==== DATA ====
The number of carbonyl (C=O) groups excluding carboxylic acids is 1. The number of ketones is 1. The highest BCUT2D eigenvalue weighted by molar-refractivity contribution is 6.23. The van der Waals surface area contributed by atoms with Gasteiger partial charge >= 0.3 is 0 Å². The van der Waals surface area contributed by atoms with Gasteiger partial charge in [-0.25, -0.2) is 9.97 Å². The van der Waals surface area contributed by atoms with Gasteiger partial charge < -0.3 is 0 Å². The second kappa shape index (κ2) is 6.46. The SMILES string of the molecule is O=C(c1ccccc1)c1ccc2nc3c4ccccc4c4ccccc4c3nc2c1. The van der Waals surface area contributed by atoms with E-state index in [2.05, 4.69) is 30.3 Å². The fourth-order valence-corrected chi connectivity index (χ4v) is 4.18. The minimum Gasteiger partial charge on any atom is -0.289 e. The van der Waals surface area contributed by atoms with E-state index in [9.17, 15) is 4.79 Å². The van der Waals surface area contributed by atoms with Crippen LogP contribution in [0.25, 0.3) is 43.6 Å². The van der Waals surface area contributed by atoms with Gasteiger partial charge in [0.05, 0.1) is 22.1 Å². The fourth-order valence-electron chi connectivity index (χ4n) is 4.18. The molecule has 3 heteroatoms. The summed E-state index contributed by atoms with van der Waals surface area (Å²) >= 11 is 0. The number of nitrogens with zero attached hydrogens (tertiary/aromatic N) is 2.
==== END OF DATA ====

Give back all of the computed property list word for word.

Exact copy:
The number of carbonyl (C=O) groups excluding carboxylic acids is 1. The number of ketones is 1. The highest BCUT2D eigenvalue weighted by molar-refractivity contribution is 6.23. The van der Waals surface area contributed by atoms with Gasteiger partial charge >= 0.3 is 0 Å². The van der Waals surface area contributed by atoms with Gasteiger partial charge in [-0.25, -0.2) is 9.97 Å². The van der Waals surface area contributed by atoms with Gasteiger partial charge < -0.3 is 0 Å². The second kappa shape index (κ2) is 6.46. The SMILES string of the molecule is O=C(c1ccccc1)c1ccc2nc3c4ccccc4c4ccccc4c3nc2c1. The van der Waals surface area contributed by atoms with E-state index in [2.05, 4.69) is 30.3 Å². The fourth-order valence-corrected chi connectivity index (χ4v) is 4.18. The minimum Gasteiger partial charge on any atom is -0.289 e. The van der Waals surface area contributed by atoms with E-state index in [9.17, 15) is 4.79 Å². The van der Waals surface area contributed by atoms with Crippen LogP contribution in [0.25, 0.3) is 43.6 Å². The van der Waals surface area contributed by atoms with Gasteiger partial charge in [0.05, 0.1) is 22.1 Å². The fourth-order valence-electron chi connectivity index (χ4n) is 4.18. The molecule has 3 heteroatoms. The summed E-state index contributed by atoms with van der Waals surface area (Å²) >= 11 is 0. The number of nitrogens with zero attached hydrogens (tertiary/aromatic N) is 2.